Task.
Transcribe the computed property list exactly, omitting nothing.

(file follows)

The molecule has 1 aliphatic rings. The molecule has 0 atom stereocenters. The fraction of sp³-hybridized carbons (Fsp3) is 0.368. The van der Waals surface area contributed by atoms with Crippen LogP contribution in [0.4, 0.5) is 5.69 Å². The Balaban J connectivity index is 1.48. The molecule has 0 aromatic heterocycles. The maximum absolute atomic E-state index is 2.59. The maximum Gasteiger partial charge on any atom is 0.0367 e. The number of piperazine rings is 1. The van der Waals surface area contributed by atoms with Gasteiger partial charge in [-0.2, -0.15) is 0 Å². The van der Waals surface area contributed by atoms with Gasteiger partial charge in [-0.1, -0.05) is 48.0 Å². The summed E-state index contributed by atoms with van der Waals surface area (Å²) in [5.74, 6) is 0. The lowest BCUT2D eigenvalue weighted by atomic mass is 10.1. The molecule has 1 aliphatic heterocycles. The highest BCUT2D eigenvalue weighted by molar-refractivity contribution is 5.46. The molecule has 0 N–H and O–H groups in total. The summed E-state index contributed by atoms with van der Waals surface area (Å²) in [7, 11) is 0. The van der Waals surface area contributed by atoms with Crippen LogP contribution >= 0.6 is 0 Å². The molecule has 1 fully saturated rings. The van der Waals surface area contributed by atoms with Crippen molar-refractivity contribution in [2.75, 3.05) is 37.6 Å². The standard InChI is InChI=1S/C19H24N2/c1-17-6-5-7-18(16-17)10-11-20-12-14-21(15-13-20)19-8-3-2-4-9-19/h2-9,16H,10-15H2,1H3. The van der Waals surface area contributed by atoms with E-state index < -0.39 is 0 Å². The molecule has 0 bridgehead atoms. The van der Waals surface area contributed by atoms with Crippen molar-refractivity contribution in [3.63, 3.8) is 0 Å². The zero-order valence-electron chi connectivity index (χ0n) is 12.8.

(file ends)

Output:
The molecule has 1 aliphatic rings. The molecule has 0 atom stereocenters. The fraction of sp³-hybridized carbons (Fsp3) is 0.368. The van der Waals surface area contributed by atoms with Crippen LogP contribution in [0.4, 0.5) is 5.69 Å². The Balaban J connectivity index is 1.48. The molecule has 0 aromatic heterocycles. The maximum absolute atomic E-state index is 2.59. The maximum Gasteiger partial charge on any atom is 0.0367 e. The number of piperazine rings is 1. The van der Waals surface area contributed by atoms with Gasteiger partial charge in [-0.2, -0.15) is 0 Å². The van der Waals surface area contributed by atoms with Gasteiger partial charge in [-0.1, -0.05) is 48.0 Å². The summed E-state index contributed by atoms with van der Waals surface area (Å²) in [5.74, 6) is 0. The lowest BCUT2D eigenvalue weighted by atomic mass is 10.1. The molecule has 1 aliphatic heterocycles. The highest BCUT2D eigenvalue weighted by molar-refractivity contribution is 5.46. The molecule has 0 N–H and O–H groups in total. The summed E-state index contributed by atoms with van der Waals surface area (Å²) in [7, 11) is 0. The van der Waals surface area contributed by atoms with Crippen LogP contribution >= 0.6 is 0 Å². The molecule has 1 fully saturated rings. The van der Waals surface area contributed by atoms with Crippen molar-refractivity contribution in [2.75, 3.05) is 37.6 Å². The standard InChI is InChI=1S/C19H24N2/c1-17-6-5-7-18(16-17)10-11-20-12-14-21(15-13-20)19-8-3-2-4-9-19/h2-9,16H,10-15H2,1H3. The van der Waals surface area contributed by atoms with E-state index < -0.39 is 0 Å². The molecule has 0 bridgehead atoms. The van der Waals surface area contributed by atoms with Crippen molar-refractivity contribution in [3.63, 3.8) is 0 Å². The zero-order valence-electron chi connectivity index (χ0n) is 12.8.